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The Journals of Sylvia Plath
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Sylvia Plath began keeping a diary as a child. By the time she was at Smith College, when this book begins, she had settled into a nearly daily routine with her journal, which was also a sourcebook for her writing. Plath once called her journal her "Sargasso", her repository of imagination, "a litany of dreams, directives and imperatives", and in fact these pages contain the germs of most of her work. Plath's ambitions as a writer were urgent and ultimately all-consuming, requiring of her a heat, a fantastic chaos, even a violence that burned straight through her. The intensity of this struggle is rendered in her journal with an unsparing clarity, revealing both the frequent desperation of her situation and the bravery with which she faced down her demons. Written in electrifying prose, the journals provide unique insight, and are essential reading for all those who have been moved and fascinated by Plath's life and work.

An abridged version of the Journals was first published in 1982, edited by Plath's husband, Ted Hughes. Now, for the first time, we have the complete journals, with all the material that had been suppressed by Hughes and by Plath's mother, Aurelia Plath, restored. What emerges is a more complete picture of the troubled poet, and especially a clearer view of the resentments she felt toward her husband and her mother. In addition, the inclusion of descriptions of her father -- a major presence in the Ariel poems -- and her parents' marriage, and of many sketches and ideas for stories and poems provide the reader with insight into the connections between Plath's life and her work.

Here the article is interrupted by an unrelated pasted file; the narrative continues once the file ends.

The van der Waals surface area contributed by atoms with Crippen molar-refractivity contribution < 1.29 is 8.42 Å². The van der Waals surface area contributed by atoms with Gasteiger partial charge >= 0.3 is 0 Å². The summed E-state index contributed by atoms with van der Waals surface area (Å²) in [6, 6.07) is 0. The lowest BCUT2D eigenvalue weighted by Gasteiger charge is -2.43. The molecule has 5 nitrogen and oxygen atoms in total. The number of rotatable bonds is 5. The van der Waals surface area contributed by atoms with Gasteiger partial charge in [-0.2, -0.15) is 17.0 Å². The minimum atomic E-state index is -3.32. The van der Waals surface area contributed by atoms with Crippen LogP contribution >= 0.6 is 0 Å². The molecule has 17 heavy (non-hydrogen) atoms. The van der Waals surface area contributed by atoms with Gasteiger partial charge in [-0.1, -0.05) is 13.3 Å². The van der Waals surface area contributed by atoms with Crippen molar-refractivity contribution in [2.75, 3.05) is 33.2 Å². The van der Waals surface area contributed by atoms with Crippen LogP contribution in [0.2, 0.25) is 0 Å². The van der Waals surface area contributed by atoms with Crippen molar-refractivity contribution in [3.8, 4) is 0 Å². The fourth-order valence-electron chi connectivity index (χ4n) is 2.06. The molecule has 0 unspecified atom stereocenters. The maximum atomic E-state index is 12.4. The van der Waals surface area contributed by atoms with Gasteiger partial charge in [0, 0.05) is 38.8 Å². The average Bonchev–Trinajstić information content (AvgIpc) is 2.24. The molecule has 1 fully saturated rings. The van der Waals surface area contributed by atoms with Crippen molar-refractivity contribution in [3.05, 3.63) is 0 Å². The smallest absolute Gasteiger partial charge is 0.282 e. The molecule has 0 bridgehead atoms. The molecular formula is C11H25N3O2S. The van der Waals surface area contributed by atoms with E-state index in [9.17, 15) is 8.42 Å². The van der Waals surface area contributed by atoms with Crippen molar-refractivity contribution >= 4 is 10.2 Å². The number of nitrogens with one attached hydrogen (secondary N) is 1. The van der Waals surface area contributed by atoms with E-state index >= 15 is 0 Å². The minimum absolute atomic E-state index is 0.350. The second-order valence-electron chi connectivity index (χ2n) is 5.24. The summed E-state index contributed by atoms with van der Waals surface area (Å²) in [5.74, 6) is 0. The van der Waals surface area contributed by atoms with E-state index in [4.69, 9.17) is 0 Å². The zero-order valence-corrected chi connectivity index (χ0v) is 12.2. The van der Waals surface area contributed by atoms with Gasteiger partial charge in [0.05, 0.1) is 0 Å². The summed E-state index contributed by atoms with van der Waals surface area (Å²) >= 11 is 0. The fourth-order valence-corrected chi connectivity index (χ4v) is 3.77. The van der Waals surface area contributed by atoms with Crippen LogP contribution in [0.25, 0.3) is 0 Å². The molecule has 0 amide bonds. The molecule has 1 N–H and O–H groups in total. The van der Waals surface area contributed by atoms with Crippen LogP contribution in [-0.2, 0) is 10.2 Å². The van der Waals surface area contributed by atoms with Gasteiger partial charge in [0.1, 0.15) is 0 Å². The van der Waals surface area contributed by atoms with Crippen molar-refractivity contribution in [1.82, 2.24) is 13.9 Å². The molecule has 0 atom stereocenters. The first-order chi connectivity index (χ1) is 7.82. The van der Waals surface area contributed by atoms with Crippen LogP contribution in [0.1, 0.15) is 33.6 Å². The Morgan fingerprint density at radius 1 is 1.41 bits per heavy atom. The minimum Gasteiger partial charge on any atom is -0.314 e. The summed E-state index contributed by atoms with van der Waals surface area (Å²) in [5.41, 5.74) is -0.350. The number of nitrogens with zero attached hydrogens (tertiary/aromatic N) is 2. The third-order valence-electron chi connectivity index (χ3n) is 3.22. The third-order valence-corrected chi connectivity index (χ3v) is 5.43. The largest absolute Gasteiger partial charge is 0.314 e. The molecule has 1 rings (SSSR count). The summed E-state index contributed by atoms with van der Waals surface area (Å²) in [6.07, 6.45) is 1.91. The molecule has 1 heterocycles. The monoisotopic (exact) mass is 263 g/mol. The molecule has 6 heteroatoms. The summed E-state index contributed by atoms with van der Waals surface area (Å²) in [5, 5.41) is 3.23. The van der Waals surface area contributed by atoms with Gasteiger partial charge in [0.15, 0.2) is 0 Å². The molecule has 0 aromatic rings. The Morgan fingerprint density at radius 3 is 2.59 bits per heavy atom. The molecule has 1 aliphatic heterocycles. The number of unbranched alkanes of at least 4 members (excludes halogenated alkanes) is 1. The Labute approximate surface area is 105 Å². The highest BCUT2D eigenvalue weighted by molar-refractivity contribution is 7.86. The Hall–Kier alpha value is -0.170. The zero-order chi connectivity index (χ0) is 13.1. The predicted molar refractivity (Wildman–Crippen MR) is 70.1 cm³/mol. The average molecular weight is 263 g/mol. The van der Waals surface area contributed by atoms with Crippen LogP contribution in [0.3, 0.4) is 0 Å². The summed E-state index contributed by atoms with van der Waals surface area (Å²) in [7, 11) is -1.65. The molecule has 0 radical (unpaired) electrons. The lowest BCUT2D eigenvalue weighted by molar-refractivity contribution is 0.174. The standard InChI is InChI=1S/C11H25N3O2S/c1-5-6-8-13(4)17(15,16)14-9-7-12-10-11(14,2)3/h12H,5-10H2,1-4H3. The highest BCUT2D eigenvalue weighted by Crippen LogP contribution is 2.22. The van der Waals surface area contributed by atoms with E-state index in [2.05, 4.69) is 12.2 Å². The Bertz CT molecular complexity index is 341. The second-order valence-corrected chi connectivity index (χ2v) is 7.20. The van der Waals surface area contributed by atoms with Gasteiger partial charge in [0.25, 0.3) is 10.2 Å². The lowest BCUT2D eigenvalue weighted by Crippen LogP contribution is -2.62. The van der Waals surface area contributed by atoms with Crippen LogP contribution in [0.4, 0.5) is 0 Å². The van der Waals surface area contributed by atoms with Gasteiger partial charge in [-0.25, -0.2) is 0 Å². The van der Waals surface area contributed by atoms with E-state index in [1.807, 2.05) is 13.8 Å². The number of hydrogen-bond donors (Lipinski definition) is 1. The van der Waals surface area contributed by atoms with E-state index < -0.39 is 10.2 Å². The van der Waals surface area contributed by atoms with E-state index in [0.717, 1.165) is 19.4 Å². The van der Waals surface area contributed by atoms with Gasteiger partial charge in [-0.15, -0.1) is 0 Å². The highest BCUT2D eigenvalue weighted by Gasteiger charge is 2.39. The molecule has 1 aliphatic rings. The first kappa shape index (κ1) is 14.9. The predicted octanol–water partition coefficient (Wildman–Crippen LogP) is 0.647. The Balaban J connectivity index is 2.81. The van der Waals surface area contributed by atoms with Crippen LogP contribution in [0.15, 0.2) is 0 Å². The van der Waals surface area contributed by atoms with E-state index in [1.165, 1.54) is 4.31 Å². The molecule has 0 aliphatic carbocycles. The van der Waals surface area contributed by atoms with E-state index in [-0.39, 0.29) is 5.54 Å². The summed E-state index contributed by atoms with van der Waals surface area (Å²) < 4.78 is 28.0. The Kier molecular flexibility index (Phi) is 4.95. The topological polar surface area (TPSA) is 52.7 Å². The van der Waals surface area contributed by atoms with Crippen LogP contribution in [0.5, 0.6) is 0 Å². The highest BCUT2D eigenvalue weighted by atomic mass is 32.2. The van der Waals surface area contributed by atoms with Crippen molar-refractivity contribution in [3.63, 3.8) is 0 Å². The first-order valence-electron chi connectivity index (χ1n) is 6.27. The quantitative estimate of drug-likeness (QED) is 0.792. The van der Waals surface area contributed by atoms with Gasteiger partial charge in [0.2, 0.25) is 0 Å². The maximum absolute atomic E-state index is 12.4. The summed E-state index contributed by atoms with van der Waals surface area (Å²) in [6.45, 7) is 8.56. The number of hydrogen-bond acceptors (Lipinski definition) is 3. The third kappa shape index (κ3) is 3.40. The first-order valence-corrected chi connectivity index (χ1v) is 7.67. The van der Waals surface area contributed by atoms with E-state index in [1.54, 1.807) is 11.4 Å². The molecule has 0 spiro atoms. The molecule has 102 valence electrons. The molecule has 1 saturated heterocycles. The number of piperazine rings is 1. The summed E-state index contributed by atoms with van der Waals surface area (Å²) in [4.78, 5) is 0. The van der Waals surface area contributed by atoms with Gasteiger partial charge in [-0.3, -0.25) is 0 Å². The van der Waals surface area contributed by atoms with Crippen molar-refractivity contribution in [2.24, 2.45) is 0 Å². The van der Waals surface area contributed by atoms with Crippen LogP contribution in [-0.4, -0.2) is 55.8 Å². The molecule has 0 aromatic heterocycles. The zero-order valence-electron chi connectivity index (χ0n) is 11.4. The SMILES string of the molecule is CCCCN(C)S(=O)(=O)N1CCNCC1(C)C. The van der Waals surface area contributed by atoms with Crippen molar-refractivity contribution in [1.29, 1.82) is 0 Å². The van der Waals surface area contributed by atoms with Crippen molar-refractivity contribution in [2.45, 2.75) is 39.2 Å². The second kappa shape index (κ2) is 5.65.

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IN

About the Author

Sylvia Plath was born in 1932 in Massachusetts. She began publishing poems and stories at a young age and by the time she entered Smith College had won several poetry prizes. She was a Fulbright Scholar in Cambridge, England, and married British poet Ted Hughes in London in 1956. The young couple moved to the States, where Plath became an instructor at Smith College. Later, they moved back to England, where Plath continued writing poetry and wrote her novel, The Bell Jar, which was first published under the pseudonym Victoria Lucas in England in 1963. On February 11, 1963, Plath committed suicide. Her Collected Poems, published posthumously in 1981, won the Pulitzer Prize.

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